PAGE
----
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“Different names refer to different wavelengths….What’s the wave made of? The wave, or “disturbance,” is in an invisible thing called the electric force field… charged particles like electrons and protons…[create] electric force fields and electromagnetic waves. …Charges (such as “negative” electrons and “positive” protons) cause each other to move. …Electric force is like an invisible spring, but as the charges move farther apart, a weaker spring pulls them together.”
“….[A] line shows the direction and its length shows the speed. The electron keeps looping around the proton and never crashes into it. [That is]…..an early model of an atom! …the force, or pull, depends only on where you put it, not on the velocity…an electron’s motion depends on both the force on the electron and its velocity, which are often in different directions.”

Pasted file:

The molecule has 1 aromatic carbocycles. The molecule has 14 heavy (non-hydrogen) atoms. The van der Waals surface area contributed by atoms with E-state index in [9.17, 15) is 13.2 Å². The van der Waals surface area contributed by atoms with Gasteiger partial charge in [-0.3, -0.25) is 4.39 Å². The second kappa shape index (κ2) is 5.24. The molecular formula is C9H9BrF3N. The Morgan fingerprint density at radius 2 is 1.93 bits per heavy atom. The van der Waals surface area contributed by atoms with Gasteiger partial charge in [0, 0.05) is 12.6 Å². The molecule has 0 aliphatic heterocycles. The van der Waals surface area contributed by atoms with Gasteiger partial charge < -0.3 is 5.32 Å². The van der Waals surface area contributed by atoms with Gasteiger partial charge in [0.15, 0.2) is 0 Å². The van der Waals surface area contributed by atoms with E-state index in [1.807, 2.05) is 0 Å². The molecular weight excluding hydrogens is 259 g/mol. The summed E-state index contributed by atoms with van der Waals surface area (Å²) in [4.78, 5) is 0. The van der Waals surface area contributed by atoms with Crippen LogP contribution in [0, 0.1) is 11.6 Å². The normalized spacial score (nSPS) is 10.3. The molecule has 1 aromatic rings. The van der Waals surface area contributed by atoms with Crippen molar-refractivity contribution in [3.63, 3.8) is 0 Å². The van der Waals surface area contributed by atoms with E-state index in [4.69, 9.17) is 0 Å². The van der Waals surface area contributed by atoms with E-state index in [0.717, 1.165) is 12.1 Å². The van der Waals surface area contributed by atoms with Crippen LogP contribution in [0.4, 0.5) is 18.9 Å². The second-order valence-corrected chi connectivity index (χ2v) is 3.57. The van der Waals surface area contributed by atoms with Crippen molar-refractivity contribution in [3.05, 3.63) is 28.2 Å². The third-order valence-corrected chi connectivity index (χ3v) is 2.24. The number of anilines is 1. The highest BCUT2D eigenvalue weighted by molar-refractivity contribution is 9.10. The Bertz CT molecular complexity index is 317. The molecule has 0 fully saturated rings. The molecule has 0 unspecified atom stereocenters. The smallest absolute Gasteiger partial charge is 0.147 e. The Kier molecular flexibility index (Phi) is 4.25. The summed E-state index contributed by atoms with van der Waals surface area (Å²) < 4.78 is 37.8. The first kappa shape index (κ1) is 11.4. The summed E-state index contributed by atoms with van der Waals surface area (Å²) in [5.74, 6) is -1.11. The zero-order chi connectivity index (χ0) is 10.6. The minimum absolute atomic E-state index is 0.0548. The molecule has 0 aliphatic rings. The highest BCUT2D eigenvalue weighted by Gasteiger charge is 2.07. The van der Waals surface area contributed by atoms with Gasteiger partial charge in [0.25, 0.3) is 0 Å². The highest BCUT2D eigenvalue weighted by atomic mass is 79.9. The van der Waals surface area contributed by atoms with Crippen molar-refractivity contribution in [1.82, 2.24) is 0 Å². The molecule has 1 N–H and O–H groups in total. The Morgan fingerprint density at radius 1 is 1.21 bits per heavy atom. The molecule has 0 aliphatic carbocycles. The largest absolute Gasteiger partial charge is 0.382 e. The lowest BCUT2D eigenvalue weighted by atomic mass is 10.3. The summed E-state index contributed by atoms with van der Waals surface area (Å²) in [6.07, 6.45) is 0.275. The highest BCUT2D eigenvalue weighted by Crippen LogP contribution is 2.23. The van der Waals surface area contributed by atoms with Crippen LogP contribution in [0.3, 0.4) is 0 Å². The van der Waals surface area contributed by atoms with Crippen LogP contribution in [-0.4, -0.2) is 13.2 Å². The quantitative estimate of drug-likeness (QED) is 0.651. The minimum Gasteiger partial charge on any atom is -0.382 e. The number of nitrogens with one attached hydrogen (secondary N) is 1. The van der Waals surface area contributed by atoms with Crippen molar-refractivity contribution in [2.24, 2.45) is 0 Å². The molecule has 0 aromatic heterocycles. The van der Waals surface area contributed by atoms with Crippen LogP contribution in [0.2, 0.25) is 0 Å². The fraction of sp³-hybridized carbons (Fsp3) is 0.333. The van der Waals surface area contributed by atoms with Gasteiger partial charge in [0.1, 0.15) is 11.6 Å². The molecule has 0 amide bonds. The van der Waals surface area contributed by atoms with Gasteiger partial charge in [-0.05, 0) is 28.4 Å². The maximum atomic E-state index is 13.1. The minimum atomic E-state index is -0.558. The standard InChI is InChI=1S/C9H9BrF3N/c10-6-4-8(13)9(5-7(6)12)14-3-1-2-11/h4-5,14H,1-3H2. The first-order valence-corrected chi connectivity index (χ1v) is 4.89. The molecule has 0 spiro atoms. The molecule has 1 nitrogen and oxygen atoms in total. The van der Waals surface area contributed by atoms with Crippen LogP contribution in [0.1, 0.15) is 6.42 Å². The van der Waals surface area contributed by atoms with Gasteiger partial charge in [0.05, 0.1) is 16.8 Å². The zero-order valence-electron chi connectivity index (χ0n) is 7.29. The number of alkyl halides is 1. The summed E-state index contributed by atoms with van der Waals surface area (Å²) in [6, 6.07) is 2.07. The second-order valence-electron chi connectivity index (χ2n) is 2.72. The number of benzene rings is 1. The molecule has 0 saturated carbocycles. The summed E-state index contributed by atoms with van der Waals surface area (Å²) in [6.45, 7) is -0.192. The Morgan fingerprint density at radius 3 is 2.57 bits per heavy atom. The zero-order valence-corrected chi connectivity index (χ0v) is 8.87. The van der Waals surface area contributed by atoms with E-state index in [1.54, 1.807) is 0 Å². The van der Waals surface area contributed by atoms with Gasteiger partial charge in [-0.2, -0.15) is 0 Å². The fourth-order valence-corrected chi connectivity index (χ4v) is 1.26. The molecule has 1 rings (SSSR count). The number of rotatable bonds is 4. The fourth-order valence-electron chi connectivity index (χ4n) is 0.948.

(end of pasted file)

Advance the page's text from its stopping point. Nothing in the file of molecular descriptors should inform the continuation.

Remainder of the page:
“There are…concepts of electric force fields and lines of force. There seems to be a “force field” in every episode of Star Trek; it’s like an invisible wall that nothing can penetrate. Is that what a force field really is? Not exactly.”
“In physics, a force field is a way to picture the effects that electric charges have on one another… the force a positive (+) charge exerts on an electron…the charge creates a force “field” in the empty space around it. An electron put down at any place in this force field is pulled towards the + charge; a positive charge set down at the same place is pushed away.”
“What is a “line of force”? You can visualize “lines” of force by looking at the forces created by the field in many different places; imagine connecting the lines from all the electrons. Force field lines “coming out of” the big + charge “go into” the big – charge, so those two charges are “connected” by field lines.”